Though entirely unsatisfactory, we must realise that from the perspective of a lower case leader they are incentivised to delay the inevitable as much as possible even if the consequent bust will be worse. After all, politicians are no more incentivised to do the right thing by the electorate other than if it aids in victory at the next election.

Alternatively, if they delay the reckoning – or kick the can – enough such that the depths of the downturn are not felt until the following Government is in power then they can obfuscate and shift maximum blame on their political opponents.

Any close observer of the Australian housing bubble knows well that there is plenty of blame to be shared by both of our major political parties.

Unfortunately for the Australian people, all of this means that being stuck with a sclerotic economy for a very prolonged period is perhaps the best outcome that can be contemplated. The more rapid path of dealing with the debt overhang is perhaps the worst recession that Australia will suffer since the Great Depression. 

Which path we follow is not especially manageable and we remain extremely vulnerable to external shocks, and the more household debt we take on, the more that vulnerability grows. It is for this reason that the credit ratings agencies continue their pressure on the Federal Government to be prudent fiscal managers even in a world where many major economies are conducting non-traditional monetary policy.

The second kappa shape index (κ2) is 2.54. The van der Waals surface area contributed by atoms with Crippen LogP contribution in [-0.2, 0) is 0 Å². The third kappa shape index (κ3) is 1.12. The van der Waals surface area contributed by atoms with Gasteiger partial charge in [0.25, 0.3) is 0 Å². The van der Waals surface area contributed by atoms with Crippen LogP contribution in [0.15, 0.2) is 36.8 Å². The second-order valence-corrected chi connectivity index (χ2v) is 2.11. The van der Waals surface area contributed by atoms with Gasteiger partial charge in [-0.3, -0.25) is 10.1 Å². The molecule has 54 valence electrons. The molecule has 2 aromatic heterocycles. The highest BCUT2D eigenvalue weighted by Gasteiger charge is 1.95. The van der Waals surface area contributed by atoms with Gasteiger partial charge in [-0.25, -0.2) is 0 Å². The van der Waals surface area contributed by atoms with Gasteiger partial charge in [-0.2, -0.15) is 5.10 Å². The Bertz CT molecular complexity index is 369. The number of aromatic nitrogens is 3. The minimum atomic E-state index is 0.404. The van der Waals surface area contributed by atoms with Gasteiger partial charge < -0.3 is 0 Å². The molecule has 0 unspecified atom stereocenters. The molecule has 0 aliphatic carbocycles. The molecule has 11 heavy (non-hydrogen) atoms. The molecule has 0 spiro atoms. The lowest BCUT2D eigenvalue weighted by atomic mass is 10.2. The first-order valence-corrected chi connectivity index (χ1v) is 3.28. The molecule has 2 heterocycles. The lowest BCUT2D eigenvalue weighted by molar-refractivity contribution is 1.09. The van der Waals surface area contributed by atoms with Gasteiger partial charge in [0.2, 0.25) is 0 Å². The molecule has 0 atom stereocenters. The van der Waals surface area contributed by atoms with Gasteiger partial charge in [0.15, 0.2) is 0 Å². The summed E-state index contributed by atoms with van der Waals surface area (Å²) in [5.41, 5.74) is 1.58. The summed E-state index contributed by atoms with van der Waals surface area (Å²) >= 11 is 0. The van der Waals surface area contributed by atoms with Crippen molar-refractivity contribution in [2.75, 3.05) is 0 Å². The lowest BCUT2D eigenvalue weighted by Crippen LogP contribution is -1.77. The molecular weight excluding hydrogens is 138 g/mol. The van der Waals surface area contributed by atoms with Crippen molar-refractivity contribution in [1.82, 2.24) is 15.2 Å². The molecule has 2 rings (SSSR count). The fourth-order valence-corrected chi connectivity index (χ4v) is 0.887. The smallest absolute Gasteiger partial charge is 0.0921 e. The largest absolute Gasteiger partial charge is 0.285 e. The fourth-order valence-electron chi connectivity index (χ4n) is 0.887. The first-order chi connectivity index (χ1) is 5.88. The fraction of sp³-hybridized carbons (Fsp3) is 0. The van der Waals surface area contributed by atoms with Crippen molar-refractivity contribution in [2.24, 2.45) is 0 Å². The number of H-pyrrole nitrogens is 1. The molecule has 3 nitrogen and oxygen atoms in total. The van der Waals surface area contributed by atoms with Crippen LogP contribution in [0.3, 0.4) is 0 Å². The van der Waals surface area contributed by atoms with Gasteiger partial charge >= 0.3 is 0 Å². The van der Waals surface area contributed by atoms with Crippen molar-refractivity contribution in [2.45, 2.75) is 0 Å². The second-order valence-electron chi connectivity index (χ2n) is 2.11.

In an email that I send to friends in May 2018, and which I posted online almost a year ago, I predicted that Australia would be in the grips of a serious downturn by now. I suggested that the high rate of immigration and resources exports might prevent the actual definition of a recession being met, but that the downturn is likely to turn out to be severe.

The temporary boost to confidence from the surprise re-election of the Morrison Government and their greater incentive to kick the can has slowed the pace of decline. But for all of the reasons that I detailed above, all that has been achieved thus far is a delay which has only served to increase the imbalances.

Meanwhile, more Australians are waking up to the poor quality of Australian leadership, and that is only underlined more as we observe a smoke-haze blood red sunset over Sydney and Brisbane.

Soon nobody will buy what the confidence sellers offer no matter what discounts they spruik… 

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© Copyright Brett Edgerton 2019